6. Share. With modern technology sharing parts of your day is fairly simple, even though work lives often keep us apart for 10 hours or more. I’ll send my partner a picture of our dog being silly. He’ll snap a photo of an interesting thing he saw on the ground at the bus stop. It also means we share our frustrations and challenges. The whole reason many of us marry is to have someone to build and share a life together. Early in my adult life I did a lot of traveling alone. I saw some incredible things, but didn’t have someone to really share it with – sure there were travel groups I was included in, but that’s not the same. Sharing is building memories. I sometimes believe that good memories make for a good footing for a great future, too. Sharing also encompasses interests. There has to be a couple of shared interests. Sometimes that’s just keeping your sanity in a house full of teenagers. But it could be making and checking off things off a bucket list, a shared hobby, or beating the drums of support for your favorite cause. Oh, and sex, too. Sex should be a part of the sharing. As often as possible, for sure, is key. At first I wasn’t even going to address that part of “sharing” as it seemed obvious to me. But, then I thought back on relationships that weren’t so successful. The old adage of couples that play together stay together is very true.219400_10200125793489912_1605308623_o
  7. Listen. Be willing to hear about your spouse’s day, the crazy driver that cut them off in traffic, or the unexpected treasure they found at the grocery store – whatever. Know that sometimes they just need an ear and not a problem solver. If you’re listening you’ll know when it is they need help with a problem. Listen to them laugh. Listen to them cry. Know when they are becoming frustrated, or are elated. If you listen, you’ll grow to know them well. Knowing them well creates an environment of strong trust, because you can approach challenges with love more easily. When you can trust one another implicitly, that is an equation for happiness.
  8. Be Forgiving Friends. Often times you have to put the romance away and just be a buddy to your spouse. Being friends first – being there even when they are grumpy or playful. Be their soux chef, their carpentry assistant, their masseuse, their event planner, their coffee chum, whatever they might need from you that you can provide. Also, friends forgive each other pretty easily. Forgive one another your faults and encourage, as you would a friend, them to be their best, as you also strive to do. I find I can’t stay mad at my partner for long, because he’s my best friend. Be aware, however, you may find that being excellent friends also leads to some intense romantic times, too.
  9. Respect. At the core of all that I’ve learned about a healthy relationship, a strong relationship, is that respect is the greatest thing in life that as a human being we can give to ourselves, others, and our community. As well, it’s been a guiding principle in how we teach our children:  The 3 R’s: Respect yourself, respect others, and respect your community. If you do those things you’re covered. Respect and love are not mutually exclusive. I don’t think you can love someone and not respect them. It’s something other than love then, darlings. When I slip up, or my partner slips up, it’s because we’ve forgotten this golden rule. Hey, we’re human. When that happens, go back to being that forgiving friend and everyone gets another shot at being respectful again.194044_10201670071135888_568953186_o


Nine years really flew by. I’m hoping we can take these nine things and make the next nine years just as incredibly happy as these have been. Happy Anniversary, Tiger.

What things have you learned about in your relationships? What would you share with others?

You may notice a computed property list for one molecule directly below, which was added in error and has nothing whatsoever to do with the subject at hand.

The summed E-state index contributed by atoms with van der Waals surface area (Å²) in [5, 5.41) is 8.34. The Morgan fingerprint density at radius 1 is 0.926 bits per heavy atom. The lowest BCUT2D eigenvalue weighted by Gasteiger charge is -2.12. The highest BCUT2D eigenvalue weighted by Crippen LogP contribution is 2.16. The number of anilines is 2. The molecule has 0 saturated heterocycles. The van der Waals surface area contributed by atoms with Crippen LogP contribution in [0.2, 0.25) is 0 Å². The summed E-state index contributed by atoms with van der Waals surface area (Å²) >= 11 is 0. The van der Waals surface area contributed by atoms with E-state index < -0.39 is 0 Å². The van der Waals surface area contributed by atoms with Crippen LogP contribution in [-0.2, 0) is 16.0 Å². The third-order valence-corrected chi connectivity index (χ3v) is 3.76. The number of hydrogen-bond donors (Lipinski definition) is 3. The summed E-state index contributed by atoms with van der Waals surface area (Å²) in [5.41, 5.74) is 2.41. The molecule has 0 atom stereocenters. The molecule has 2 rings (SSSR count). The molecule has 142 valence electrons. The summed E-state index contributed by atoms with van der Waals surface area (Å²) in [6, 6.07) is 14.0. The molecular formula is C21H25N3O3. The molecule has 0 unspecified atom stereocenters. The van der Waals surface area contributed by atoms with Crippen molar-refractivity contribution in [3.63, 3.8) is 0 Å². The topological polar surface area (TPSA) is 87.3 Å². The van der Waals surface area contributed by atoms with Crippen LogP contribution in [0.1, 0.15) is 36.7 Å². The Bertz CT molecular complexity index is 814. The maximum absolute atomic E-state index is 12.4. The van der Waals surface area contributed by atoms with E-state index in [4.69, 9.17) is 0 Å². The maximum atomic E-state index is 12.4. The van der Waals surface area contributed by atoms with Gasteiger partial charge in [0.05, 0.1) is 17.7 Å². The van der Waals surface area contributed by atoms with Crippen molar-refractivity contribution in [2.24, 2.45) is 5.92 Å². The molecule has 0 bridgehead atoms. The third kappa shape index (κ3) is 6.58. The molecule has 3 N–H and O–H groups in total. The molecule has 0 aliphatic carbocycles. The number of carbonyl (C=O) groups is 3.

Fasting to Honor the MLK Legacy


Over the years, I’ve been hearing more and more about people unable to do “service” on Martin Luther King, Jr. Day do a daylight fast to honor the discipline, willpower, and sacrifice that MLK had to endure in his mission to bring forth civil rights in America. Service to my community is part of my everyday life, and given that I was flying the solo parent flight this holiday, I was looking to observe the day more personally and spiritually. Fasting was my avenue.

I had only liquids – water, mostly. But I did have some tea and coffee, too.  You can’t be the mother of three teens still in the house and not have caffeine. I didn’t want my exercise in honor of MLK to potentially negatively affect my children. I wanted to be an example to them. I wanted the exercise to mean something. I love food. Therefore, a day without eating, felt like a difficult task for me, to mirror, in a small way, what MLK did every day. Not just one day a year.


I think I did pretty well. The children were all eating leftover pizza at the point in the day when I felt the hunger pangs the most ridiculously – my stomach rumbled like an earthquake was going to erupt down my abdomen. The smell of the crispy, greasy a pepperoni and melted cheese – oh! It was so easy to almost chow down. But, the kids also supported my fast and hurriedly ate and cleaned up their mess.

Then there was the moments of daily life stress that because I was hungry made me feel less capable to deal with the barrage of problems I typically slay quickly in my life:  hitting my head on the garage door, a string of bad drivers as I taxied my children around, the chickens deciding my calf looked like lunch, or when the line at the local café where I was meeting a client seemed to take forever and I was forced to stand in front of the pastry case for seven long minutes (it felt like seven years).


But I kept thinking about King. What he did when the government treated him as an enemy of the state, how he behaved even though what he was doing was the right thing, not the easy thing, how the legacy of his work still needs more work. I would breathe deep (pulling in those yoga sessions into everyday life), concentrate on my feet on the ground and move forward.


I did look at the weather app on my phone several times to make sure than when sunset was coming wasn’t changing on me. But then, Dr. King’s words would echo in my head, “Keep moving forward.”